Post-memory and the third generation’s inheritance of the Indian partition (1947): A comparative study of the linguistic register across spatial axes

Avishek Ray
Sage Journals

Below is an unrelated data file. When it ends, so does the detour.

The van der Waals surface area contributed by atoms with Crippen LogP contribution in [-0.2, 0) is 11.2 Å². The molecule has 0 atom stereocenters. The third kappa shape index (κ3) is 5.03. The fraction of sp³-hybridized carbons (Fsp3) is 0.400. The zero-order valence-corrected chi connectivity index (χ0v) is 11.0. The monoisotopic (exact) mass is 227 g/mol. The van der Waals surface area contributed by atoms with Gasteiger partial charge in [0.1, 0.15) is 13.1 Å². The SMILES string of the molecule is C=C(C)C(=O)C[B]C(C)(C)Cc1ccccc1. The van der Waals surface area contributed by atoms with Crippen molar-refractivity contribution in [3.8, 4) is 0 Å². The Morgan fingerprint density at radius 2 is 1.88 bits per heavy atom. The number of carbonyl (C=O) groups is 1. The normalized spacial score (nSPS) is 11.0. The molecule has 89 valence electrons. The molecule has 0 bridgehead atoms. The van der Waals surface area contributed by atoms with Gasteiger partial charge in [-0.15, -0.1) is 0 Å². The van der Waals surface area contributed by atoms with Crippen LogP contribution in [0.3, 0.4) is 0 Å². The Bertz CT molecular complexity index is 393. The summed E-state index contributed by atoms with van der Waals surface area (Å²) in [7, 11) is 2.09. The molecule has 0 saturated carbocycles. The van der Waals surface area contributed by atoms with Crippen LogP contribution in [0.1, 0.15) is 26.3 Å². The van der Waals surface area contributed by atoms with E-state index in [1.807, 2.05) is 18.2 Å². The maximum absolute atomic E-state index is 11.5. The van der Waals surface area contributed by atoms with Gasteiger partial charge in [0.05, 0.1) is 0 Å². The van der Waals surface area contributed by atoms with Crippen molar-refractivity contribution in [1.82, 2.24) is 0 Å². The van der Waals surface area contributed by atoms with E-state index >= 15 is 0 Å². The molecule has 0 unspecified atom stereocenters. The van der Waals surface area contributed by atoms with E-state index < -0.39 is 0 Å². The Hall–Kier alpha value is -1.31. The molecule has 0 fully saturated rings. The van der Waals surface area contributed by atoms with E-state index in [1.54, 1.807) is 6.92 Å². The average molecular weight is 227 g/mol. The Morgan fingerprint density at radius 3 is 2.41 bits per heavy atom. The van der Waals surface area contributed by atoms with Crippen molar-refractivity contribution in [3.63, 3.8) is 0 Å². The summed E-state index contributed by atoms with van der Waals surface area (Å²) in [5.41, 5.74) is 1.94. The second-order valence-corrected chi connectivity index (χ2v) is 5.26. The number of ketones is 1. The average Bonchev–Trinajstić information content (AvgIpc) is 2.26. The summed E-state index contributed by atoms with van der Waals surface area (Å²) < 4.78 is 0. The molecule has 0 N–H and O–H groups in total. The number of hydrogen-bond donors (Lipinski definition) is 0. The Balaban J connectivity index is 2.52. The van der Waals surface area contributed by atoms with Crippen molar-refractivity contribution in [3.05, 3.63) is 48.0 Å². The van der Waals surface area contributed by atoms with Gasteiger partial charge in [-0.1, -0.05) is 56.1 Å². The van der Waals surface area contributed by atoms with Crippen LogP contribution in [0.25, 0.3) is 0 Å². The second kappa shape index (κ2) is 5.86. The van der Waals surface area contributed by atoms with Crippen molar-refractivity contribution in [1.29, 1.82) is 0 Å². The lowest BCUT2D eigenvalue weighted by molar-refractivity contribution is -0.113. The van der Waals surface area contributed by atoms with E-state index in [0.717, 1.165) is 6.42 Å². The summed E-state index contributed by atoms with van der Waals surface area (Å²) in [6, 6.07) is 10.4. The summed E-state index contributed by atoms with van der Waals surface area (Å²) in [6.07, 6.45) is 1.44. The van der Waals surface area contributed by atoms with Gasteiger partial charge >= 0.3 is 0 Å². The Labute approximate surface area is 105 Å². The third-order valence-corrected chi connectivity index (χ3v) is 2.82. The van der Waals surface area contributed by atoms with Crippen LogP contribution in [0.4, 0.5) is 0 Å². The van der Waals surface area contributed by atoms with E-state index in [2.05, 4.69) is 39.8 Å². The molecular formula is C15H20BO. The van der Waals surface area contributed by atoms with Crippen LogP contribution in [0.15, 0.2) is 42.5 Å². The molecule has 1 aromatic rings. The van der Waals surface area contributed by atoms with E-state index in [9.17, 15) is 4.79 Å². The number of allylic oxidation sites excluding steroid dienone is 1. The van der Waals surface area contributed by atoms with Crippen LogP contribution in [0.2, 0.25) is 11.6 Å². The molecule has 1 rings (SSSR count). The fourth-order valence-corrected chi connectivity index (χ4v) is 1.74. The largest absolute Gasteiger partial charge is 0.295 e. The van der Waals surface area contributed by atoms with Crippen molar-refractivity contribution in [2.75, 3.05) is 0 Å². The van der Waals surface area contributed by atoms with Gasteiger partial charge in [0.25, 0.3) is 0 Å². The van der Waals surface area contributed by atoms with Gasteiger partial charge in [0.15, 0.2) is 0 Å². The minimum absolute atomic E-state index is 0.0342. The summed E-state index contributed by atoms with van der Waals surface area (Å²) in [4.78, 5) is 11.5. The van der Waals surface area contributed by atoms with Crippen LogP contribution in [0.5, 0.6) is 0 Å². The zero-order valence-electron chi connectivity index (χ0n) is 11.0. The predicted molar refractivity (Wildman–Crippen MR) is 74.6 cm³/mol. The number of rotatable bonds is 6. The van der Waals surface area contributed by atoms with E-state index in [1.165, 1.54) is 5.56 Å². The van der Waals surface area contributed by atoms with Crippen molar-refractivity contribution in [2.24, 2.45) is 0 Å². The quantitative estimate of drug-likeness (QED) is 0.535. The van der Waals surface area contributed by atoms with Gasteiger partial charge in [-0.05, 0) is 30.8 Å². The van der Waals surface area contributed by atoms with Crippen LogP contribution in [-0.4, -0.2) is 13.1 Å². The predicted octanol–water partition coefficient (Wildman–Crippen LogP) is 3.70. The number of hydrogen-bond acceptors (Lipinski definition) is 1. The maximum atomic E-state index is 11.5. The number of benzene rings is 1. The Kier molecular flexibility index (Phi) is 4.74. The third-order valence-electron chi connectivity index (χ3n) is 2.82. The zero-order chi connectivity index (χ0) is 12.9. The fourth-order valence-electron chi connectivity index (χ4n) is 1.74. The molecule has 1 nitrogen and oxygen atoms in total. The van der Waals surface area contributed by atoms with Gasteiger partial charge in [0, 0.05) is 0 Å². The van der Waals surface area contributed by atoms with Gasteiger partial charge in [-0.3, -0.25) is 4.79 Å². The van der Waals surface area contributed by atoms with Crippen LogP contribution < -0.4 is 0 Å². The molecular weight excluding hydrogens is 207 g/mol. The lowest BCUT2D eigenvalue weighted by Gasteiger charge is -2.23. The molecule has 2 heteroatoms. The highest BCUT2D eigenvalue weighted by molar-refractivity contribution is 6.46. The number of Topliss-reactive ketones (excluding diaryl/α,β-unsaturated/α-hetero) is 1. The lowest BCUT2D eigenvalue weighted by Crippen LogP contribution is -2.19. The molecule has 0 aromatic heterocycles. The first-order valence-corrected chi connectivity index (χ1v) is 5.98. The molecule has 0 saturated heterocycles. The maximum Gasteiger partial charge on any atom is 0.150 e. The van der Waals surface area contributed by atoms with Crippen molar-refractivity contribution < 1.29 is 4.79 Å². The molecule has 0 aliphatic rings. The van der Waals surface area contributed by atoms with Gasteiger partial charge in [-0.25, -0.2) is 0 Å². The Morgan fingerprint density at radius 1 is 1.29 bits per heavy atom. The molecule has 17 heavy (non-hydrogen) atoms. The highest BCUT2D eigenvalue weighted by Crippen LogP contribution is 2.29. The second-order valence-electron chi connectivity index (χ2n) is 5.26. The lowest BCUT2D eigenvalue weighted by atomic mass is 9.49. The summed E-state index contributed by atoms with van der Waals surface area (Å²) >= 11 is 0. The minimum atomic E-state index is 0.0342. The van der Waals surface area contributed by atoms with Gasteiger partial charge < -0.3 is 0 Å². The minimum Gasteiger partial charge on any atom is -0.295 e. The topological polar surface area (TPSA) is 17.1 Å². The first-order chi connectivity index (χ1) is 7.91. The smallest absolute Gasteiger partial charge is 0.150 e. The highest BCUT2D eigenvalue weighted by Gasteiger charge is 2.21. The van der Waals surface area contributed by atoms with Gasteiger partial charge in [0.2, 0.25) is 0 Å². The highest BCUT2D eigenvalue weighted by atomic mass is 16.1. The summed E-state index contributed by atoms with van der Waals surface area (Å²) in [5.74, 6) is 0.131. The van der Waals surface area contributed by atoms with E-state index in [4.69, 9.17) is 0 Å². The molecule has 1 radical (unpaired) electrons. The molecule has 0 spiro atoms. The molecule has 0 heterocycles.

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The experience of the Partition (1947)—the contexts of migration and the experience of refugeehood—in East-India is assumed to be different from that in the West. But, even after some 70 years after the Partition, there has been no substantial study on the difference in the ontology of refugeehood across the two sites. More to it, narratives from the North-east (Meghalaya, Assam, Tripura), which again differ significantly from their western Indian or West Bengali counterparts, are under-represented in the existing database of oral narratives and ethnographies on the Partition. Departing from here, this paper engages in a critical comparative study—across three spatial axes: western India, West Bengal, and North-east India—of the third generation’s experience of “growing up refugee” in India. It offers a nuanced, but empirically-grounded, insight on how memories and narratives of the Partition are grounded in the linguistic registers of those who “grew up refugee” (not the refugees per se). Based on interviews, this paper analyzes the patterns, circulations, transactions, tropes, and motifs in the linguistic registers using methodologies of Digital Humanities, and how they compare across spatial axes. Link: